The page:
Furcal's Back Clouds His Future

Surgery will delay SS Raffy Furcal's 2008 return until September at the earliest and is sure to complicate if not threaten any new contract with the Dodgers in this, his last year under his current contract.

The Dodgers, having been bitten and bitten hard by signing older players with a record of injury, surely can not automatically assume Furcal can or will return to his pre-injury form.

We have often written about Dr. Frank Jobe's dictum that a back injury is the worst form of injury for athletes, particularly non pitchers. Whether or not Jobe's feelings will be remembered by the Dodgers brass is of course open to question, but it is a fact.

Surely the Dodgers, knowing more now about Jason Schmidt or Nomar Garciaparra wouldn't have signed either player and, one would have to put Furcal in this category as well.

Raffy's bad back abruptly ended a great start to the season and his injury more than any other factor sidelined hopes for the team. It is a tragedy, not so much for the Dodgers, but for Furcal's future career.

Somebody else might take a chance the Dodgers, bitten so often, might not be willing to take, at least on the terms Furcal and his agent might want.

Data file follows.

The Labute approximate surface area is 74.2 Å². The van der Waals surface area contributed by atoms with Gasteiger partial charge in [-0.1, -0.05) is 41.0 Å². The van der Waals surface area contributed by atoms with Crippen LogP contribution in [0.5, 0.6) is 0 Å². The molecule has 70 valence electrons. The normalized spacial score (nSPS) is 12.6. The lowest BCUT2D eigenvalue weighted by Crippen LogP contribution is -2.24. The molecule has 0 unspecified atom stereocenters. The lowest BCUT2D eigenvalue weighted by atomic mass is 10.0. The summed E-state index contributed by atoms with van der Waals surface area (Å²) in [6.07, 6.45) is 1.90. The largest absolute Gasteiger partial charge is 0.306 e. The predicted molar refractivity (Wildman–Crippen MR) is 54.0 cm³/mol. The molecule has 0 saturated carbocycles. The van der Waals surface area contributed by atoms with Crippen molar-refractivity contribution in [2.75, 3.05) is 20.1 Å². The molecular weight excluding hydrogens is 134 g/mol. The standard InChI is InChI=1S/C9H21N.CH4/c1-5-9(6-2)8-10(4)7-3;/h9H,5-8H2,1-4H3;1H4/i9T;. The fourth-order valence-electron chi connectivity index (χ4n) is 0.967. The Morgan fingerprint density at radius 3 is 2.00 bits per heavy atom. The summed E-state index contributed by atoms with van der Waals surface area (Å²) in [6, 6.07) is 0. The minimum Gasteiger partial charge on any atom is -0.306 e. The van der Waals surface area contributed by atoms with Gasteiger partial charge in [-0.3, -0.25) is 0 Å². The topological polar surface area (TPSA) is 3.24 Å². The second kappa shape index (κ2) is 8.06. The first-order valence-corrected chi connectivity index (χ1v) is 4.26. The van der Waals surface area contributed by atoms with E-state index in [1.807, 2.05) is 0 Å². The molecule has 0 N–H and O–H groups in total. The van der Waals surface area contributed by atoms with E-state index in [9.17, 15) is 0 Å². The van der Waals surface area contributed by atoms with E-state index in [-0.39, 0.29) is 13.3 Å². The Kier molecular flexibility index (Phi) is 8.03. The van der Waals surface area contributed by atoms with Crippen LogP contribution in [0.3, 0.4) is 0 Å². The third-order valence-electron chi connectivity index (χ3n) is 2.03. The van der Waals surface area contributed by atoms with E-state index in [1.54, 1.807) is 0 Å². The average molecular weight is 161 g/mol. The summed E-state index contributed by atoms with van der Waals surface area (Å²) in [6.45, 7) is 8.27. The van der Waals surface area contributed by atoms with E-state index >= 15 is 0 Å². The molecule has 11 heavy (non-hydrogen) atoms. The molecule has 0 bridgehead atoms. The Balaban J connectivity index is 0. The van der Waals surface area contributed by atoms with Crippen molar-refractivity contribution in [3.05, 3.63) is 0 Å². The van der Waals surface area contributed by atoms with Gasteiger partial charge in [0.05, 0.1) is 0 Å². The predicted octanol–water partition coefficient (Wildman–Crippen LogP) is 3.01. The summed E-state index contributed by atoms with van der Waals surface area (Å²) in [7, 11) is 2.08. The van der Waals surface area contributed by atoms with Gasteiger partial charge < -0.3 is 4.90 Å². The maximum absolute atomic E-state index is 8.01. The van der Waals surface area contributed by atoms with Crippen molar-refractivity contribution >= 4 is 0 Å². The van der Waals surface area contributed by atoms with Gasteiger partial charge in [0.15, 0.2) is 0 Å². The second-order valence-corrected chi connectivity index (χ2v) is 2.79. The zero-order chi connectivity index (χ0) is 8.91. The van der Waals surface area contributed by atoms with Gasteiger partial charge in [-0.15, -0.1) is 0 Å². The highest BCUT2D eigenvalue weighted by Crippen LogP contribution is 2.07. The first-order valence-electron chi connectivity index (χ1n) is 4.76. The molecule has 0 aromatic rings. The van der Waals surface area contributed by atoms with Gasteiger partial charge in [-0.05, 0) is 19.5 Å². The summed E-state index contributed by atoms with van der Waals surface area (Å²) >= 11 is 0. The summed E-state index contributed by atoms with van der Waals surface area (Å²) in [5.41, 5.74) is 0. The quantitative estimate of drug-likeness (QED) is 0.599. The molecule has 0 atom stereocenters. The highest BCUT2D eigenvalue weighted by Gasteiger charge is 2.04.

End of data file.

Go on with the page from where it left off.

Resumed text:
But fielding a 2009 team with a better and more stable option at short will be a big, big decision the Dodgers have to make.

One of the reasons we are not in charge of the Dodgers is that we would never never have optioned Clayton Kershaw, and have begun to play with his mind as the Dodgers did a year ago with James Loney.

Kershaw is an integral part of the Dodgers future which you can not say about many of the pitchers still on the Dodgers big league roster. We'd have optioned pitching coach Rick Honeycutt first.

A team that continues to have Mark Sweeney on the roster and Kershaw gone has to tell you something about the Dodgers' decision makers.

Improbably the Dodgers find themselves only 1/2 game back of the Diamondbacks, a gift indeed. If the Dodgers were out of it, which in all other divisions they would be, front office decisions wouldn't loom as important.

But having an opportunity to make a silk purse out of a sow's ear, brings closer attention to what the Dodgers do or don't do as the trade deadline nears.

Ned Colletti's decisions so far have, more often than not, not worked out as he and he team had projected. In many other cities, he'd already been on the hot seat. Now he has a chance to redeem himself. Whether or not he has learned anything from the past is still yet to be seen.